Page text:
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enamor

[ih-nam-er] /ɪˈnæm ər/
verb (used with object)
1.
to fill or inflame with love (usually used in the passive and followed by of or sometimes with):
to be enamored of a certain lady; a brilliant woman with whom he became enamored.
2.
to charm or captivate.
Also, especially British, enamour.
Origin
1350-1400
1350-1400; Middle English enamouren < Old French enamourer. See en-1, amour
Related forms
enamoredness; especially British, enamouredness, noun
half-enamored, adjective
overenamored, adjective
self-enamored, adjective
unenamored, adjective
Synonyms
2. fascinate, bewitch, enchant, enrapture.
Dictionary.com Unabridged
Based on the Random House Dictionary, © Random House, Inc. 2014.
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Examples from the web for enamored
  • I've always been enamored of the human voice as an instrument.
  • The problem is, too many students are enamored of criminology.
  • She also has a dog and cat which, though far less enamored of swimming than the other creatures, also end up in the pond.
  • Our four-year-old is enamored of anything that has to do with building lately.
  • He could feed us both if he wasn't so enamored of the canned tuna I buy.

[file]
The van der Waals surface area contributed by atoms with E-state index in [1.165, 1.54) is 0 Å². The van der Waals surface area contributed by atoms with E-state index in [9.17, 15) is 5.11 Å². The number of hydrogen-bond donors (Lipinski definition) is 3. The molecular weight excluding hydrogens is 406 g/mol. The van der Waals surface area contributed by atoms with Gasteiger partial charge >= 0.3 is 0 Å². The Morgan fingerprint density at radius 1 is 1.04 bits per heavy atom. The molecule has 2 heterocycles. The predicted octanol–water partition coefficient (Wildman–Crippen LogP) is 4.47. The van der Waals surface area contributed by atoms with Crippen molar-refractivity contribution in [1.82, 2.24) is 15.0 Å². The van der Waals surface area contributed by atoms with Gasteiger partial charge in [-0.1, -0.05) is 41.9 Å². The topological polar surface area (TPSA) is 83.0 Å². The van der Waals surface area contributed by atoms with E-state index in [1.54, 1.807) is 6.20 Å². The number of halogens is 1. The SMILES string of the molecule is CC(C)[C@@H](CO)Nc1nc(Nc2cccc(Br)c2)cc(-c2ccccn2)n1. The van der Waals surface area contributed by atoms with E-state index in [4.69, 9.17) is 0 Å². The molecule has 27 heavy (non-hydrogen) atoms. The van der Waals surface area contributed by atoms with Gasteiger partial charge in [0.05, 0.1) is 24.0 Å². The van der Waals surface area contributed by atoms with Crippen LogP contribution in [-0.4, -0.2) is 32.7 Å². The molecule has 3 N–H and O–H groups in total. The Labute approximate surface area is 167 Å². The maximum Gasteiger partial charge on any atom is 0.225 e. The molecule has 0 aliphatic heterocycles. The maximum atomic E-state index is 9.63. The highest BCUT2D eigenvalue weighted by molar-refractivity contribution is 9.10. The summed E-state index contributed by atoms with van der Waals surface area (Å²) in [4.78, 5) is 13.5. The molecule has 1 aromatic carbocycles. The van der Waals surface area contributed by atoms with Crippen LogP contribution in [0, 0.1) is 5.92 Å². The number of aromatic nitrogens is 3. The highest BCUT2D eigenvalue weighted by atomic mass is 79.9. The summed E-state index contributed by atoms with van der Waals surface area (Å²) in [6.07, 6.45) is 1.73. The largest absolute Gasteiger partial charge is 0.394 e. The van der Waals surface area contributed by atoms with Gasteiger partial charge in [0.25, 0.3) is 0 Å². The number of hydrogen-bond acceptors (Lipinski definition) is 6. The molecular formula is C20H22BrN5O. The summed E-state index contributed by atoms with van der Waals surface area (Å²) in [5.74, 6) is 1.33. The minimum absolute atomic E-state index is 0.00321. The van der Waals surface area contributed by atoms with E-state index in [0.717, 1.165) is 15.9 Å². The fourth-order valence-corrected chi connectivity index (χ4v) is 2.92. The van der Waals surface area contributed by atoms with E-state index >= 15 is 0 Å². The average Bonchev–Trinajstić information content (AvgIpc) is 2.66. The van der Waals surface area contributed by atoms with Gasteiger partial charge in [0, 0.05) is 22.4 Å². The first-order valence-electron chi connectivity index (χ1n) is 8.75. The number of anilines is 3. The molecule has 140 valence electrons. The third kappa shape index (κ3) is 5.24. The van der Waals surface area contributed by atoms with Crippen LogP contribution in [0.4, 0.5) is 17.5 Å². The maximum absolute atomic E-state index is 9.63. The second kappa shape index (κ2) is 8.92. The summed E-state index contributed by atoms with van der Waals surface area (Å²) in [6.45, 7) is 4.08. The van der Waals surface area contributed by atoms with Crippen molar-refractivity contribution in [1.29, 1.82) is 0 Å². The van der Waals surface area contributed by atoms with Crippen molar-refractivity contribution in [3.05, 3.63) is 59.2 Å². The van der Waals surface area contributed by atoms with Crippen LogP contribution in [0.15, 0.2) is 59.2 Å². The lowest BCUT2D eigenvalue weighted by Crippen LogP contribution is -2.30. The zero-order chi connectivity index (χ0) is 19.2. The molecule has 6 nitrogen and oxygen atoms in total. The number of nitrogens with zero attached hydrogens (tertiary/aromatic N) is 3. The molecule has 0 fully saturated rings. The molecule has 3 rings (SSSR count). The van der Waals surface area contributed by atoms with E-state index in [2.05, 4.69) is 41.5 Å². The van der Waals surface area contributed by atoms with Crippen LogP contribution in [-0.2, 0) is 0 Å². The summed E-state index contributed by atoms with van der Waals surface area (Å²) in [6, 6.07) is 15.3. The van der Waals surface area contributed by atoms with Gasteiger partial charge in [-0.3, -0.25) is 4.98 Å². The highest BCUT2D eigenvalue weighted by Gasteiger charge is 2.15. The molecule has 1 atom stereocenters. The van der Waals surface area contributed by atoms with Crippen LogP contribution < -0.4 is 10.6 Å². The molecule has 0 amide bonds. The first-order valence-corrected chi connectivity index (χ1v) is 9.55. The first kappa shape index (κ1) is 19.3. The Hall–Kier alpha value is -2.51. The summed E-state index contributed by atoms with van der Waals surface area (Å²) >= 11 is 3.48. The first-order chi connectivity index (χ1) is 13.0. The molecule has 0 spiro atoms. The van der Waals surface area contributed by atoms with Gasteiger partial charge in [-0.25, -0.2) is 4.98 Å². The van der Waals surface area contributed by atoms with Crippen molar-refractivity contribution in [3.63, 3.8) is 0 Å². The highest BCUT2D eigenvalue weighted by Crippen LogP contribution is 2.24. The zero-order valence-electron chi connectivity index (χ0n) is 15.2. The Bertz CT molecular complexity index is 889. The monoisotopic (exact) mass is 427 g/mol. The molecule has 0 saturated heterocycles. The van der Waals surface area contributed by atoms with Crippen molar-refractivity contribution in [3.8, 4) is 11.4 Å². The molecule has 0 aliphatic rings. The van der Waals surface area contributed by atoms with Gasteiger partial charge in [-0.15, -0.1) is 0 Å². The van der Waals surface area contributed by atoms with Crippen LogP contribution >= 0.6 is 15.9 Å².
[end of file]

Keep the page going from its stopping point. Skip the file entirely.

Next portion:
• But we were less enamored of the bike's handling.
  • I'm not sure why people are so enamored with it.
  • Wealthy donors have become enamored of charter schools.
  • One of the biggest mistakes an aspiring writer can make is to become grossly enamored of a well-established literary figure.
  • Needless to say, I was less enamored after this little fracas.
British Dictionary definitions for enamored

enamoured

/ɪnˈæməd/
adjective
1.
in love; captivated; charmed
Collins English Dictionary - Complete & Unabridged 2012 Digital Edition
© William Collins Sons & Co. Ltd. 1979, 1986 © HarperCollins
Publishers 1998, 2000, 2003, 2005, 2006, 2007, 2009, 2012
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Word Origin and History for enamored
adj.

1630s, past participle adjective from enamor.

enamor

v.

c.1300, from Old French enamorer "to fall in love with; to inspire love (12c., Modern French enamourer), from en-, causative prefix (see en- (1)), + amour "love," from amare "to love" (see Amy). An equivalent formation to Provençal, Spanish, Portuguese enamorar, Italian innamorare.

Online Etymology Dictionary, © 2010 Douglas Harper
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